Are Hybrids Safer; Yes or No?

Sunday’s Post 11.27.11 –  A study from Virginia based Highway Loss Data Institute (HLDI), notes that hybrid vehicles, which are typically weightier than non-hybrids of similar make, offer better protection for occupants during car crashes. The report revealed that the odds of sustaining serious injury during car accidents are 25 percent lower for hybrid occupants than for passengers in normal automobiles. Nevertheless, hybrids have a higher chance of hitting pedestrians due to their quieter engines.  According to the vice president of HLDI, who co-authored the report, hybrids load gives them an edge over normal automobiles during accidents. Typical hybrid models are roughly 10 percent heavier than standard cars. Extra bulk, from the battery, motor and electronic components; makes them safer than their gasoline counterparts during crashes. Hybrids have the same size as standard fuel vehicles of the same make, but internal components add to their overall weight. For instance, a mid-size Honda Accord sedan weights about 480lbs less, than its exact hybrid counterpart does. A conventional Toyota Highlander on the other hand, weights roughly 4,170lbs, 430lbs less than its hybrid design. In an accident scenario involving two vehicles of different sizes and weight, the bigger, bulkier model has the obvious advantage.  The scope of the study featured over twenty five hybrid and conventional automobile models manufactured from 2003 to 2011. All the car models featured in the study had at least one injury related claim, filed under personal injury protection or Medicare during the same period.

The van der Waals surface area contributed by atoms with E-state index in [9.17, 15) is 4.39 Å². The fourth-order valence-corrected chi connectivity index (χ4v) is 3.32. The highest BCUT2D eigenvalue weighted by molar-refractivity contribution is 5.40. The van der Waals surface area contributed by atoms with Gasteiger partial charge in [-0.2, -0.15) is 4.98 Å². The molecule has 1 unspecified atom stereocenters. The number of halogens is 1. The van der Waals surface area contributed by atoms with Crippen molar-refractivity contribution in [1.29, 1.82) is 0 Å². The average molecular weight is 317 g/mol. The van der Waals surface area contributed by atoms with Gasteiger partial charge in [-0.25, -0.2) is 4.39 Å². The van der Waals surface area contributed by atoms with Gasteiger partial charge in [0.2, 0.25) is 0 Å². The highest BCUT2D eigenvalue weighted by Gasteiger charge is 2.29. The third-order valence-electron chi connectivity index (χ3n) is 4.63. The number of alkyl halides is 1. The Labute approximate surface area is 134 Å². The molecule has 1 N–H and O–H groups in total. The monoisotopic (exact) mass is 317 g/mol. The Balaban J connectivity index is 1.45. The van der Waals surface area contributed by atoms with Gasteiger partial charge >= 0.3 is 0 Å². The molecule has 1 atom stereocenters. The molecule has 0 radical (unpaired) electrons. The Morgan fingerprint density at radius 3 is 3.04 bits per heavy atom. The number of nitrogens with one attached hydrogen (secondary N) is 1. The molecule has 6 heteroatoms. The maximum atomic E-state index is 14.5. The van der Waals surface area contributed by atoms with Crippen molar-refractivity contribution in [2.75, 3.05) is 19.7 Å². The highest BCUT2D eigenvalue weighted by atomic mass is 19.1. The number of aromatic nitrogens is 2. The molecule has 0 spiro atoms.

Auto insurance policies with collision coverage compensate both at fault and not at fault drivers, when they run into other vehicles or inanimate objects. The Personal Injury Protection (PIP) part of a car insurance policy settles medical costs for all car crash victims, regardless of who is to blame for the incident. Conversely, medical pay (MedPay) reimburses the cost of treatment for third parties who sustain injuries, whereby the driver is at fault. PIP insurance policies are available in states with no-fault insurance systems, while medical pay is offered in tort states. According to this study, collision related claims were 27 percent lower for hybrids than gasoline cars with similar PIP claims. They were also 25 percent lower than collision related claims with medical payments. Despite of this, hybrids also have their risky side. The study revealed that hybrids are 20 percent more likely to hit pedestrians than normal gasoline vehicles. Since their engines are quieter, pedestrians may fail to hear them approach and react when it is too late. In fact, hybrids are responsible for over 25,000 injury liability claims filed from 2002 to 2010. The National Highway Traffic Safety Association asserts that pedestrian crashes have become more frequent with the advent of hybrids on the road. In the early months of 2011, congress tasked the agency to develop a policy for fitting hybrids and electric cars with alert systems for unwary pedestrians.


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